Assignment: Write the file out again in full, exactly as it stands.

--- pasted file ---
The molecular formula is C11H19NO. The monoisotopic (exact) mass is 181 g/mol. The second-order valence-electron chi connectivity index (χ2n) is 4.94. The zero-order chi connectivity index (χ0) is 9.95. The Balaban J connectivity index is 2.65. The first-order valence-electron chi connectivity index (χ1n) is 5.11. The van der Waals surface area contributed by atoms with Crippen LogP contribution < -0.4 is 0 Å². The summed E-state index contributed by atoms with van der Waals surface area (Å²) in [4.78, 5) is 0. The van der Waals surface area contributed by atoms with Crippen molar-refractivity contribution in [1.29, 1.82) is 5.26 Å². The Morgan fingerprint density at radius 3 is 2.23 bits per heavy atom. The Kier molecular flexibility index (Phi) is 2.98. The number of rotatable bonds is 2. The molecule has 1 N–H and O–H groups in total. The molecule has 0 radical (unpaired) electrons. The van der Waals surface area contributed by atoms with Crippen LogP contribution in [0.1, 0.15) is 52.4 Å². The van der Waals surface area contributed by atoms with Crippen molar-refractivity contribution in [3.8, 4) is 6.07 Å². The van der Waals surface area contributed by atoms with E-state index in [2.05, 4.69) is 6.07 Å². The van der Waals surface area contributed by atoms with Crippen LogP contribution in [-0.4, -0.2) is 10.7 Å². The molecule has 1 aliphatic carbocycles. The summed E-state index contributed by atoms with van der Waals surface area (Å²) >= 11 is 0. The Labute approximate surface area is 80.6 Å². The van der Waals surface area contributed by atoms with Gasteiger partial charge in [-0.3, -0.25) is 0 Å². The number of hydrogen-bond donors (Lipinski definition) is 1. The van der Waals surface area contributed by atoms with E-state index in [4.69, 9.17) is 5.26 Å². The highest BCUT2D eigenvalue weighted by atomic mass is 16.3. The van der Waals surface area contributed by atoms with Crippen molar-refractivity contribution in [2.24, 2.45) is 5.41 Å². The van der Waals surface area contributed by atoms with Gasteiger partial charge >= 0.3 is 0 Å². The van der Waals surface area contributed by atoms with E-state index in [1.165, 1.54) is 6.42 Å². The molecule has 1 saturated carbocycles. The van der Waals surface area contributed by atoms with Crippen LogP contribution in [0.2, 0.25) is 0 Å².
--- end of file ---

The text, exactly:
The molecular formula is C11H19NO. The monoisotopic (exact) mass is 181 g/mol. The second-order valence-electron chi connectivity index (χ2n) is 4.94. The zero-order chi connectivity index (χ0) is 9.95. The Balaban J connectivity index is 2.65. The first-order valence-electron chi connectivity index (χ1n) is 5.11. The van der Waals surface area contributed by atoms with Crippen LogP contribution < -0.4 is 0 Å². The summed E-state index contributed by atoms with van der Waals surface area (Å²) in [4.78, 5) is 0. The van der Waals surface area contributed by atoms with Crippen molar-refractivity contribution in [1.29, 1.82) is 5.26 Å². The Morgan fingerprint density at radius 3 is 2.23 bits per heavy atom. The Kier molecular flexibility index (Phi) is 2.98. The number of rotatable bonds is 2. The molecule has 1 N–H and O–H groups in total. The molecule has 0 radical (unpaired) electrons. The van der Waals surface area contributed by atoms with Crippen LogP contribution in [0.1, 0.15) is 52.4 Å². The van der Waals surface area contributed by atoms with Crippen molar-refractivity contribution in [3.8, 4) is 6.07 Å². The van der Waals surface area contributed by atoms with E-state index in [2.05, 4.69) is 6.07 Å². The van der Waals surface area contributed by atoms with Crippen LogP contribution in [-0.4, -0.2) is 10.7 Å². The molecule has 1 aliphatic carbocycles. The summed E-state index contributed by atoms with van der Waals surface area (Å²) >= 11 is 0. The Labute approximate surface area is 80.6 Å². The van der Waals surface area contributed by atoms with Gasteiger partial charge in [-0.3, -0.25) is 0 Å². The number of hydrogen-bond donors (Lipinski definition) is 1. The van der Waals surface area contributed by atoms with E-state index in [4.69, 9.17) is 5.26 Å². The highest BCUT2D eigenvalue weighted by atomic mass is 16.3. The van der Waals surface area contributed by atoms with Crippen molar-refractivity contribution in [2.24, 2.45) is 5.41 Å². The van der Waals surface area contributed by atoms with Gasteiger partial charge >= 0.3 is 0 Å². The van der Waals surface area contributed by atoms with E-state index in [1.165, 1.54) is 6.42 Å². The molecule has 1 saturated carbocycles. The van der Waals surface area contributed by atoms with Crippen LogP contribution in [0.2, 0.25) is 0 Å².